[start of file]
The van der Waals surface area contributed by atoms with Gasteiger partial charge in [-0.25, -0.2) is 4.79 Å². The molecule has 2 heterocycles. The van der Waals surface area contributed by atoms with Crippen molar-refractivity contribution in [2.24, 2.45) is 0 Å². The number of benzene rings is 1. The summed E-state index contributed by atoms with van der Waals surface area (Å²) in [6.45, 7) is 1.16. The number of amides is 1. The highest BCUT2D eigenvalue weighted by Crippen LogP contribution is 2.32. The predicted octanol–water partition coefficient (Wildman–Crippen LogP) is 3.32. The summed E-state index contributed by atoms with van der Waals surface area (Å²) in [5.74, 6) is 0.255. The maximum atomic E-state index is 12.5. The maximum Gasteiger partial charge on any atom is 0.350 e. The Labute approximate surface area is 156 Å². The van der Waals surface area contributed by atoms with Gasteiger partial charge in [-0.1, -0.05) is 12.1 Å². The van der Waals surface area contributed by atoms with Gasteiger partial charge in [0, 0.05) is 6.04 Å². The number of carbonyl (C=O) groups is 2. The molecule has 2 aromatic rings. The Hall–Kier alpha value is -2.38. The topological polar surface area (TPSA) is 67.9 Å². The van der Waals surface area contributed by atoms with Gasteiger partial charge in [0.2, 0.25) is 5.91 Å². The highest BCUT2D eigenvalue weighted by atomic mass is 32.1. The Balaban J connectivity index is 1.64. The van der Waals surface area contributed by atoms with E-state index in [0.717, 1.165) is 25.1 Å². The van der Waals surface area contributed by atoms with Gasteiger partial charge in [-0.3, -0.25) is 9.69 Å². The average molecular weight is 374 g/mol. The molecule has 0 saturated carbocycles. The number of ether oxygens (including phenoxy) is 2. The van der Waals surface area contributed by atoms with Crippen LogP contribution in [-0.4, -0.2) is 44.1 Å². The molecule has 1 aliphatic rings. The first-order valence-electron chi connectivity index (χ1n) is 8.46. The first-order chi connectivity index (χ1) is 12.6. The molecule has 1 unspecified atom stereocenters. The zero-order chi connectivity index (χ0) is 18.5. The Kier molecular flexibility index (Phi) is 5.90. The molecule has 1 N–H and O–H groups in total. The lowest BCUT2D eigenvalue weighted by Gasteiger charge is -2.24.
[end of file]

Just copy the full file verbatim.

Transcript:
The van der Waals surface area contributed by atoms with Gasteiger partial charge in [-0.25, -0.2) is 4.79 Å². The molecule has 2 heterocycles. The van der Waals surface area contributed by atoms with Crippen molar-refractivity contribution in [2.24, 2.45) is 0 Å². The number of benzene rings is 1. The summed E-state index contributed by atoms with van der Waals surface area (Å²) in [6.45, 7) is 1.16. The number of amides is 1. The highest BCUT2D eigenvalue weighted by Crippen LogP contribution is 2.32. The predicted octanol–water partition coefficient (Wildman–Crippen LogP) is 3.32. The summed E-state index contributed by atoms with van der Waals surface area (Å²) in [5.74, 6) is 0.255. The maximum atomic E-state index is 12.5. The maximum Gasteiger partial charge on any atom is 0.350 e. The Labute approximate surface area is 156 Å². The van der Waals surface area contributed by atoms with Gasteiger partial charge in [-0.1, -0.05) is 12.1 Å². The van der Waals surface area contributed by atoms with Gasteiger partial charge in [0, 0.05) is 6.04 Å². The number of carbonyl (C=O) groups is 2. The molecule has 2 aromatic rings. The Hall–Kier alpha value is -2.38. The topological polar surface area (TPSA) is 67.9 Å². The van der Waals surface area contributed by atoms with Gasteiger partial charge in [0.2, 0.25) is 5.91 Å². The highest BCUT2D eigenvalue weighted by atomic mass is 32.1. The Balaban J connectivity index is 1.64. The van der Waals surface area contributed by atoms with E-state index in [0.717, 1.165) is 25.1 Å². The van der Waals surface area contributed by atoms with Gasteiger partial charge in [-0.3, -0.25) is 9.69 Å². The average molecular weight is 374 g/mol. The molecule has 0 saturated carbocycles. The number of ether oxygens (including phenoxy) is 2. The van der Waals surface area contributed by atoms with Crippen LogP contribution in [-0.4, -0.2) is 44.1 Å². The molecule has 1 aliphatic rings. The first-order valence-electron chi connectivity index (χ1n) is 8.46. The first-order chi connectivity index (χ1) is 12.6. The molecule has 1 unspecified atom stereocenters. The zero-order chi connectivity index (χ0) is 18.5. The Kier molecular flexibility index (Phi) is 5.90. The molecule has 1 N–H and O–H groups in total. The lowest BCUT2D eigenvalue weighted by Gasteiger charge is -2.24.